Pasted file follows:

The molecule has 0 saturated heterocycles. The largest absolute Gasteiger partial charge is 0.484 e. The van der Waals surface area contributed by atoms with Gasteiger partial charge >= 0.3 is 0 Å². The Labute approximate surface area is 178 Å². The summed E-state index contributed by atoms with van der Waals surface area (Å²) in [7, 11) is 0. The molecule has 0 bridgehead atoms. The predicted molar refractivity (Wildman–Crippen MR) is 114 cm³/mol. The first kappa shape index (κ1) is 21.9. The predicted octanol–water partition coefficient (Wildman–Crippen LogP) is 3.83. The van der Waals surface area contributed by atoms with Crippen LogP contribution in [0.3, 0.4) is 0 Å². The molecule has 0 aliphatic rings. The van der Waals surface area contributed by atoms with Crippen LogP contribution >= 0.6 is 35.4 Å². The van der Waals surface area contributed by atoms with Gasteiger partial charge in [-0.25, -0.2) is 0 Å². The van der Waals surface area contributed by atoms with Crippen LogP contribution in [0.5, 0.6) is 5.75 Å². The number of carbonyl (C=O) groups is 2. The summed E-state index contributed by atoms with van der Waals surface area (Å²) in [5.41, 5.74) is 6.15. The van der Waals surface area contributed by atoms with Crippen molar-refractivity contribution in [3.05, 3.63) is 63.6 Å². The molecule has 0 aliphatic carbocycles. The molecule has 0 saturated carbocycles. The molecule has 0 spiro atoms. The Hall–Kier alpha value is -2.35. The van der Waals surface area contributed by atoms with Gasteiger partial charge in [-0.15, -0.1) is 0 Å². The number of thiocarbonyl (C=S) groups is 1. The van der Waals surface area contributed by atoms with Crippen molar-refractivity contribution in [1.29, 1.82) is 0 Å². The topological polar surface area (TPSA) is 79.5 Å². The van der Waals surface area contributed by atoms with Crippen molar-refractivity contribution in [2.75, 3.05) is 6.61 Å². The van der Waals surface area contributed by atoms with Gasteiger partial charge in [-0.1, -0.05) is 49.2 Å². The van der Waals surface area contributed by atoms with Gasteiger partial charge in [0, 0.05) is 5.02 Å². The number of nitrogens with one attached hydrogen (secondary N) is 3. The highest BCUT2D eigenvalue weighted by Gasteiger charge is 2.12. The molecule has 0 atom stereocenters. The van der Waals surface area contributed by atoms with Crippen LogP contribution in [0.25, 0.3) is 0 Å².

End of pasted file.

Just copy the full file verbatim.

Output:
The molecule has 0 saturated heterocycles. The largest absolute Gasteiger partial charge is 0.484 e. The van der Waals surface area contributed by atoms with Gasteiger partial charge >= 0.3 is 0 Å². The Labute approximate surface area is 178 Å². The summed E-state index contributed by atoms with van der Waals surface area (Å²) in [7, 11) is 0. The molecule has 0 bridgehead atoms. The predicted molar refractivity (Wildman–Crippen MR) is 114 cm³/mol. The first kappa shape index (κ1) is 21.9. The predicted octanol–water partition coefficient (Wildman–Crippen LogP) is 3.83. The van der Waals surface area contributed by atoms with Crippen LogP contribution in [0.3, 0.4) is 0 Å². The molecule has 0 aliphatic rings. The van der Waals surface area contributed by atoms with Crippen LogP contribution >= 0.6 is 35.4 Å². The van der Waals surface area contributed by atoms with Gasteiger partial charge in [-0.25, -0.2) is 0 Å². The van der Waals surface area contributed by atoms with Crippen LogP contribution in [0.5, 0.6) is 5.75 Å². The number of carbonyl (C=O) groups is 2. The summed E-state index contributed by atoms with van der Waals surface area (Å²) in [5.41, 5.74) is 6.15. The van der Waals surface area contributed by atoms with Crippen molar-refractivity contribution in [3.05, 3.63) is 63.6 Å². The molecule has 0 aliphatic carbocycles. The molecule has 0 saturated carbocycles. The molecule has 0 spiro atoms. The Hall–Kier alpha value is -2.35. The van der Waals surface area contributed by atoms with Gasteiger partial charge in [-0.15, -0.1) is 0 Å². The number of thiocarbonyl (C=S) groups is 1. The van der Waals surface area contributed by atoms with Crippen molar-refractivity contribution in [1.29, 1.82) is 0 Å². The topological polar surface area (TPSA) is 79.5 Å². The van der Waals surface area contributed by atoms with Crippen molar-refractivity contribution in [2.75, 3.05) is 6.61 Å². The van der Waals surface area contributed by atoms with Gasteiger partial charge in [-0.1, -0.05) is 49.2 Å². The van der Waals surface area contributed by atoms with Gasteiger partial charge in [0, 0.05) is 5.02 Å². The number of nitrogens with one attached hydrogen (secondary N) is 3. The highest BCUT2D eigenvalue weighted by Gasteiger charge is 2.12. The molecule has 0 atom stereocenters. The van der Waals surface area contributed by atoms with Crippen LogP contribution in [0.25, 0.3) is 0 Å².